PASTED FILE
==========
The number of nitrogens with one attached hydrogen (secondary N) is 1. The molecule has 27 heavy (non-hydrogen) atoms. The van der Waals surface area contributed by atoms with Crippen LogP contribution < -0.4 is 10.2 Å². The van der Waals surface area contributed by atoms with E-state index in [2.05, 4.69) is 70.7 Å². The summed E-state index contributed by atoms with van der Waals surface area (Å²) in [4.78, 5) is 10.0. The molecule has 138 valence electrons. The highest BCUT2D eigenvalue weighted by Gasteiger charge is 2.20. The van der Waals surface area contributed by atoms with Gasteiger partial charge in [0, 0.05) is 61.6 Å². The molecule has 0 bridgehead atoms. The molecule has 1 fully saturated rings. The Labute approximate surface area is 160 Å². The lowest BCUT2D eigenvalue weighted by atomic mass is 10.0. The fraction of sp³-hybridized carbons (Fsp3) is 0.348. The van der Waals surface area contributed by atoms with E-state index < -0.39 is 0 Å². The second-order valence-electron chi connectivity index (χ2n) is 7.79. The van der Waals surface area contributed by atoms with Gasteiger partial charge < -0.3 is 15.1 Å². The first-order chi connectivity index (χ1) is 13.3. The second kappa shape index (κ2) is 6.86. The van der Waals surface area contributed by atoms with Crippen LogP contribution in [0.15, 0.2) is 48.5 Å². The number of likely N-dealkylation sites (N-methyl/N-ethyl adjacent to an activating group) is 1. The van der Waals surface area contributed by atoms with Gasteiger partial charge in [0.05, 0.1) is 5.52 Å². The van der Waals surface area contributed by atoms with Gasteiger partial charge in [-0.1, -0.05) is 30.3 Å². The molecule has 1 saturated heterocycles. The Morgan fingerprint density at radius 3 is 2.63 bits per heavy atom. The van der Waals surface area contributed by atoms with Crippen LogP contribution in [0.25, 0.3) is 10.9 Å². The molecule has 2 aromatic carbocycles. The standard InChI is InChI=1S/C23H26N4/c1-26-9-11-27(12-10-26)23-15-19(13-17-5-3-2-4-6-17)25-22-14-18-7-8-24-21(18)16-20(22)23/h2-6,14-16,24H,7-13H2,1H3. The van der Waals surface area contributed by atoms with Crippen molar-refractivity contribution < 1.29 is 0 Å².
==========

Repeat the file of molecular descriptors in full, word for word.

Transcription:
The number of nitrogens with one attached hydrogen (secondary N) is 1. The molecule has 27 heavy (non-hydrogen) atoms. The van der Waals surface area contributed by atoms with Crippen LogP contribution < -0.4 is 10.2 Å². The van der Waals surface area contributed by atoms with E-state index in [2.05, 4.69) is 70.7 Å². The summed E-state index contributed by atoms with van der Waals surface area (Å²) in [4.78, 5) is 10.0. The molecule has 138 valence electrons. The highest BCUT2D eigenvalue weighted by Gasteiger charge is 2.20. The van der Waals surface area contributed by atoms with Gasteiger partial charge in [0, 0.05) is 61.6 Å². The molecule has 0 bridgehead atoms. The molecule has 1 fully saturated rings. The Labute approximate surface area is 160 Å². The lowest BCUT2D eigenvalue weighted by atomic mass is 10.0. The fraction of sp³-hybridized carbons (Fsp3) is 0.348. The van der Waals surface area contributed by atoms with E-state index < -0.39 is 0 Å². The second-order valence-electron chi connectivity index (χ2n) is 7.79. The van der Waals surface area contributed by atoms with Gasteiger partial charge < -0.3 is 15.1 Å². The first-order chi connectivity index (χ1) is 13.3. The second kappa shape index (κ2) is 6.86. The van der Waals surface area contributed by atoms with Crippen LogP contribution in [0.15, 0.2) is 48.5 Å². The number of likely N-dealkylation sites (N-methyl/N-ethyl adjacent to an activating group) is 1. The van der Waals surface area contributed by atoms with Gasteiger partial charge in [0.05, 0.1) is 5.52 Å². The van der Waals surface area contributed by atoms with Gasteiger partial charge in [-0.1, -0.05) is 30.3 Å². The molecule has 1 saturated heterocycles. The Morgan fingerprint density at radius 3 is 2.63 bits per heavy atom. The van der Waals surface area contributed by atoms with Crippen LogP contribution in [0.25, 0.3) is 10.9 Å². The molecule has 2 aromatic carbocycles. The standard InChI is InChI=1S/C23H26N4/c1-26-9-11-27(12-10-26)23-15-19(13-17-5-3-2-4-6-17)25-22-14-18-7-8-24-21(18)16-20(22)23/h2-6,14-16,24H,7-13H2,1H3. The van der Waals surface area contributed by atoms with Crippen molar-refractivity contribution < 1.29 is 0 Å².